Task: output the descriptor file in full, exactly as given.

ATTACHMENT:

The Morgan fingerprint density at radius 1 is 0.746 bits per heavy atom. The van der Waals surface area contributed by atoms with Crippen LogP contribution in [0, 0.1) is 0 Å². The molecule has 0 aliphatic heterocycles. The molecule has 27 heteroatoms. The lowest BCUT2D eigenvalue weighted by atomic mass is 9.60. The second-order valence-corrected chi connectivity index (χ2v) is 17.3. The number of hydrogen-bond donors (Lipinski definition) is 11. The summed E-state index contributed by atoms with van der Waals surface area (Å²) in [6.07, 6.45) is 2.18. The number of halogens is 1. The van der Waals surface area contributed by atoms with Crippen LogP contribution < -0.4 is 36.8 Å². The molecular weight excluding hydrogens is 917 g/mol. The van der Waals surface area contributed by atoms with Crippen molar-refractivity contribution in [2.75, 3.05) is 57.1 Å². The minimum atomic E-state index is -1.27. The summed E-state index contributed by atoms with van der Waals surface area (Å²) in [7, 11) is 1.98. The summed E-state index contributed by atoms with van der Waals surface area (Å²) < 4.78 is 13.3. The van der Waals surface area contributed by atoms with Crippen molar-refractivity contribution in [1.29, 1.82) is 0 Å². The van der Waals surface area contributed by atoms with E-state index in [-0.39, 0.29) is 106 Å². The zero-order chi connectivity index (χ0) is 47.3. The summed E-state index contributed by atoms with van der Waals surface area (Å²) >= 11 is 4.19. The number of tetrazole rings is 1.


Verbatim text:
The Morgan fingerprint density at radius 1 is 0.746 bits per heavy atom. The van der Waals surface area contributed by atoms with Crippen LogP contribution in [0, 0.1) is 0 Å². The molecule has 0 aliphatic heterocycles. The molecule has 27 heteroatoms. The lowest BCUT2D eigenvalue weighted by atomic mass is 9.60. The second-order valence-corrected chi connectivity index (χ2v) is 17.3. The number of hydrogen-bond donors (Lipinski definition) is 11. The summed E-state index contributed by atoms with van der Waals surface area (Å²) in [6.07, 6.45) is 2.18. The number of halogens is 1. The van der Waals surface area contributed by atoms with Crippen LogP contribution < -0.4 is 36.8 Å². The molecular weight excluding hydrogens is 917 g/mol. The van der Waals surface area contributed by atoms with Crippen molar-refractivity contribution in [2.75, 3.05) is 57.1 Å². The minimum atomic E-state index is -1.27. The summed E-state index contributed by atoms with van der Waals surface area (Å²) in [7, 11) is 1.98. The summed E-state index contributed by atoms with van der Waals surface area (Å²) < 4.78 is 13.3. The van der Waals surface area contributed by atoms with Crippen molar-refractivity contribution in [1.29, 1.82) is 0 Å². The van der Waals surface area contributed by atoms with E-state index in [-0.39, 0.29) is 106 Å². The zero-order chi connectivity index (χ0) is 47.3. The summed E-state index contributed by atoms with van der Waals surface area (Å²) >= 11 is 4.19. The number of tetrazole rings is 1.